Red clover

Herbs profile

  • Latin Name: Trifolium pratense
  • Tri: lat. three
  • Folium: lat. leaf
  • Pratum: lat. meadow
  • Family: Butterflyflowers/Fabaceae
  • Fodder type: Legumes

Red clover (Trifolium pratense)

The meadow clover (Trifolium pratense), also called red clover, is a plant species of the genus clover (Trifolium) in the subfamily Faboideae within the family of leguminous plants.

The red clover has a strong taproot and an angular, often red overgrown stem with alternate, three-part leaves. The individual leaflets are ovate, each with an arrow-shaped white spot on the upper side.

The more or less purple red butterfly blossoms are grouped in heads. They are pollinated by nectar and pollen collecting bees, bumble bees and butterflies. The leaves perform sleeping movements and fold at night.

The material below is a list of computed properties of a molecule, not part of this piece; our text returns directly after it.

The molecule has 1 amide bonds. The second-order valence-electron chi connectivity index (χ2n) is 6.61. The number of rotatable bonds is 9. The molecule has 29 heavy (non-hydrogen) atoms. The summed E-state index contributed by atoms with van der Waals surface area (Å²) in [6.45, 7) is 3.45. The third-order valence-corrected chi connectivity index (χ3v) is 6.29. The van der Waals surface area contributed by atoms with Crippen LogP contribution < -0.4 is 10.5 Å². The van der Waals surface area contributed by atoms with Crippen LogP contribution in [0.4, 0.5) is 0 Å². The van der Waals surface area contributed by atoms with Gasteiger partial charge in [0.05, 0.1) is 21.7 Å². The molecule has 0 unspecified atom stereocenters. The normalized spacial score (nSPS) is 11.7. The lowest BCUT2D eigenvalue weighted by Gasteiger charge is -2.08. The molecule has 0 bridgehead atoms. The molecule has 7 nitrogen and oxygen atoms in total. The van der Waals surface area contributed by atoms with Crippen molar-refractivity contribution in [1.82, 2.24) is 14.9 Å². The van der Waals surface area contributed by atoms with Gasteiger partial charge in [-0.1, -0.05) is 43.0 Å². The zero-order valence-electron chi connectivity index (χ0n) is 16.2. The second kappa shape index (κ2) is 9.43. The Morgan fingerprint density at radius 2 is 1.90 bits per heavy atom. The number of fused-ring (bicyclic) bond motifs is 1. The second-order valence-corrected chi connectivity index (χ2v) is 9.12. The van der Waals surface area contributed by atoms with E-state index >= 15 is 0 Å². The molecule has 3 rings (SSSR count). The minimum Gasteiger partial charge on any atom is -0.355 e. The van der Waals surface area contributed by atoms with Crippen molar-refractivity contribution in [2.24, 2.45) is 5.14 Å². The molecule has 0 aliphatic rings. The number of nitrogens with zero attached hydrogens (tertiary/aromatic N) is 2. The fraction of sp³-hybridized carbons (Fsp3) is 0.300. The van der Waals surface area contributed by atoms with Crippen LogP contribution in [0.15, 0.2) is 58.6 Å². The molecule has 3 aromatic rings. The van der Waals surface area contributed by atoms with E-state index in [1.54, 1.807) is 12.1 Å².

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Occurrence of red clover

Preference is given to fresh, clayey, deep soils in meadows and fields from the plain to the mountains.

Effect of red clover

Red clover is a very important forage plant, which is also very adaptable due to its symbiosis with nodule bacteria and grows back quickly. The feed value of clover hay is very high, like that of most papilionaceous plants. Too high a proportion of clover in green fodder can cause various diseases in livestock.

Among the ingredients, the isoflavonoids are particularly noteworthy, which as phytoestrogens have positive effects on menopausal symptoms in humans. However, too high a proportion in the meadows leads to an oversupply of crude proteins in the animal, which can lead to metabolic and fertility problems.

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